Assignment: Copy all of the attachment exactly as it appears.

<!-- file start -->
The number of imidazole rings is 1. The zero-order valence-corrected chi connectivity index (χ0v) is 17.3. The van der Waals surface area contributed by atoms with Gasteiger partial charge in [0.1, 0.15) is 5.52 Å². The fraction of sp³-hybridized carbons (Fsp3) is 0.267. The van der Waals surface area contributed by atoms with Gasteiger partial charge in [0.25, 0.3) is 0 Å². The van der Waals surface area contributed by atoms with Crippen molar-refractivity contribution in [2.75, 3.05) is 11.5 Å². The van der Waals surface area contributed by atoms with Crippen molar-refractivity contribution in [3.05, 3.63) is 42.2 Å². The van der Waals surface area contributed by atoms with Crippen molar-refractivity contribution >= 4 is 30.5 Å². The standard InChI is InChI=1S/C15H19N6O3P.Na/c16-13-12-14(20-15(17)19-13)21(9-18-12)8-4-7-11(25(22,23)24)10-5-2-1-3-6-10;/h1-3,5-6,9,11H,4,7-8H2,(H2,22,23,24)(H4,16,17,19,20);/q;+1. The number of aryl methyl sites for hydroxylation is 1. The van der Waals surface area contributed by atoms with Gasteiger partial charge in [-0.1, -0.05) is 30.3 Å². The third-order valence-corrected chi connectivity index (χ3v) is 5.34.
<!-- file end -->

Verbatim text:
The number of imidazole rings is 1. The zero-order valence-corrected chi connectivity index (χ0v) is 17.3. The van der Waals surface area contributed by atoms with Gasteiger partial charge in [0.1, 0.15) is 5.52 Å². The fraction of sp³-hybridized carbons (Fsp3) is 0.267. The van der Waals surface area contributed by atoms with Gasteiger partial charge in [0.25, 0.3) is 0 Å². The van der Waals surface area contributed by atoms with Crippen molar-refractivity contribution in [2.75, 3.05) is 11.5 Å². The van der Waals surface area contributed by atoms with Crippen molar-refractivity contribution in [3.05, 3.63) is 42.2 Å². The van der Waals surface area contributed by atoms with Crippen molar-refractivity contribution >= 4 is 30.5 Å². The standard InChI is InChI=1S/C15H19N6O3P.Na/c16-13-12-14(20-15(17)19-13)21(9-18-12)8-4-7-11(25(22,23)24)10-5-2-1-3-6-10;/h1-3,5-6,9,11H,4,7-8H2,(H2,22,23,24)(H4,16,17,19,20);/q;+1. The number of aryl methyl sites for hydroxylation is 1. The van der Waals surface area contributed by atoms with Gasteiger partial charge in [-0.1, -0.05) is 30.3 Å². The third-order valence-corrected chi connectivity index (χ3v) is 5.34.